DAVID GREENE, HOST:
Diabetes is a condition that many people link to the over-consumption of sugar. But there's new research suggesting that something else can drive up the risk - eating too much red meat or eating too much processed meat like hot dogs. According to a new study, both can significantly increase the risk of developing diabetes. Here's NPR's Allison Aubrey.
ALLISON AUBREY, BYLINE: The number one driver of type-2 diabetes is body weight. So the most effective thing that people who are overweight can do to prevent the disease is to slim down. This was the advice that Tim Daly was given more than 15 years ago. His diet back in those days included lots of meat.
TIM DALY: I remember Big Macs, french fries, you go to a party, hamburgers, hot dogs.
AUBREY: But then Daly says he enrolled in a program to help control his blood sugar, which was elevated. And one of the first things he did was to swap red meat for lower fat options.
DALY: A nice piece of fish, a nice piece of chicken. It's not like oh my god, I've got to have steak.
AUBREY: As Daly started to eat more plant-based foods and cut back on portions, he noticed that it made a big difference. He started to lose weight. And as steak became a once-in-a-month kind of splurge, his blood sugar came back into the normal range.
DALY: It's incredible, and you really don't miss it.
AUBREY: So the question that some researchers have had about stories like Tim Daly's is this: How much of the success of keeping blood sugar in check is due to simply to taking off the weight and how much may be attributable to cutting back on certain foods such as red meat?
Frank Hu of the Harvard School of Public Health has tried to answer this question with a new study. He tracked what happened over time, when people changed their meat-eating habits.
FRANK HU: In our study, some people increased their red meat consumption and other people decreased their red meat consumption.
AUBREY: And what Hu and his colleagues found is that the people who started eating more red meat - on average three extra servings per week of things including steaks and burgers as well as processed meats such as hot dogs and bacon - were significantly more likely to develop type-2 diabetes.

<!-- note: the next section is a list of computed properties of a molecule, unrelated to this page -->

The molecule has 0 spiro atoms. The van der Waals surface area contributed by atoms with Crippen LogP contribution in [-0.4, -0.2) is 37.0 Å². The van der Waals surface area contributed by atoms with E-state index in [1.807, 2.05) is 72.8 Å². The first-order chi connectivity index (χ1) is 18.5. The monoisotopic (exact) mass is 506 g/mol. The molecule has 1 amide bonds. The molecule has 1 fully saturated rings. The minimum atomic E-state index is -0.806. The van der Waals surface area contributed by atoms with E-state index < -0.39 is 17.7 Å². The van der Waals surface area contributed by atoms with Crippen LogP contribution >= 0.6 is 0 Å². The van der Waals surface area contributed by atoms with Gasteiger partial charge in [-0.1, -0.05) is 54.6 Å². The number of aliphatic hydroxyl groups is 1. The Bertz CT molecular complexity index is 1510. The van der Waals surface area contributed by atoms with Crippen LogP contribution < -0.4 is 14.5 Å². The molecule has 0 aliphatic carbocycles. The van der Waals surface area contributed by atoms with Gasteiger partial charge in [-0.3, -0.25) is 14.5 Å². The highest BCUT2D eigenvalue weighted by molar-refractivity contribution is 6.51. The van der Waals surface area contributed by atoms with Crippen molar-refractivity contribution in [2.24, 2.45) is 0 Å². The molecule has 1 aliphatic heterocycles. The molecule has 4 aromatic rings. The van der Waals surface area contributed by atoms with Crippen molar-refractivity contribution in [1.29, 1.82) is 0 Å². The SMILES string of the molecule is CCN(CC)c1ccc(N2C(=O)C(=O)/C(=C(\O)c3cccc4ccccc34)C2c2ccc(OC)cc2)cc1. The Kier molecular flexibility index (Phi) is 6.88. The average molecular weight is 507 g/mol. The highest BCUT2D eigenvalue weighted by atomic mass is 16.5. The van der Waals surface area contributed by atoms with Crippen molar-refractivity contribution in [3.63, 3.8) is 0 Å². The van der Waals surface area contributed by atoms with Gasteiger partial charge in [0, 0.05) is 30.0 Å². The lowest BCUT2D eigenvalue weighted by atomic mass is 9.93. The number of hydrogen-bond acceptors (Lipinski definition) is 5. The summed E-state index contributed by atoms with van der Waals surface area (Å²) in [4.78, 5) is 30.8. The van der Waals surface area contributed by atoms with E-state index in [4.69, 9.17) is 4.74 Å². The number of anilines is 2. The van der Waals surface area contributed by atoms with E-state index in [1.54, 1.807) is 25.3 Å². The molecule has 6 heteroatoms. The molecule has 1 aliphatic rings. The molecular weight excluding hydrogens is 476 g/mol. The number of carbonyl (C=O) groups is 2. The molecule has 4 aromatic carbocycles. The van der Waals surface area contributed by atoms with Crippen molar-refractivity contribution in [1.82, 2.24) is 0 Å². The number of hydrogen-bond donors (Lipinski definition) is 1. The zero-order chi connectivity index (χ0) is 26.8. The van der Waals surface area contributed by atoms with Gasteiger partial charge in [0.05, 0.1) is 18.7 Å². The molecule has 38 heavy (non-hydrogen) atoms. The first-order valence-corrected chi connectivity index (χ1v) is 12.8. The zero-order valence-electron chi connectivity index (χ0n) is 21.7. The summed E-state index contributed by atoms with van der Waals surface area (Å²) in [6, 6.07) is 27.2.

HU: Their risk increased by almost 50 percent, which is a really large increase.
AUBREY: Now, what's interesting here is that this increase in diabetes seemed to hold true even when Hu and his colleagues accounted for the effects of weight gain among the participants.
HU: So what does this mean? It means that there is independent effects of increasing red meat consumption and diabetes risk.
AUBREY: In other words, it seems it's not likely just the extra calories and fat in red meat that are linked to the increased risk of diabetes. Now, there are a couple of theories about what might be going on in the body. One is that eating too much meat can lead to iron overload which sets the stage for insulin resistance.
Physician David Nathan, who directs the diabetes center at Massachusetts General Hospital, says the other theory has to do with compounds called nitrosamines.
DR. DAVID NATHAN: Our understanding is that, especially processed meats, include these nitrosamines which can cause inflammation, which are associated even with some poisoning of the cells that make insulin.
AUBREY: These are the beta cells found in the pancreas. Nathan says more research is needed to understand this. His advice to patients is to pay attention to the big picture. If you like the occasional hot dog, Nathan says that's OK - as long as you're aiming for a healthy pattern of eating overall.
NATHAN: Red meat should be considered in the setting of a balanced diet.
AUBREY: Not something to eat every day, but as people like Tim Daly have learned, something you can enjoy in smaller portions as a treat. Allison Aubrey, NPR News.
NPR transcripts are created on a rush deadline by Verb8tm, Inc., an NPR contractor, and produced using a proprietary transcription process developed with NPR. This text may not be in its final form and may be updated or revised in the future. Accuracy and availability may vary. The authoritative record of NPR’s programming is the audio record.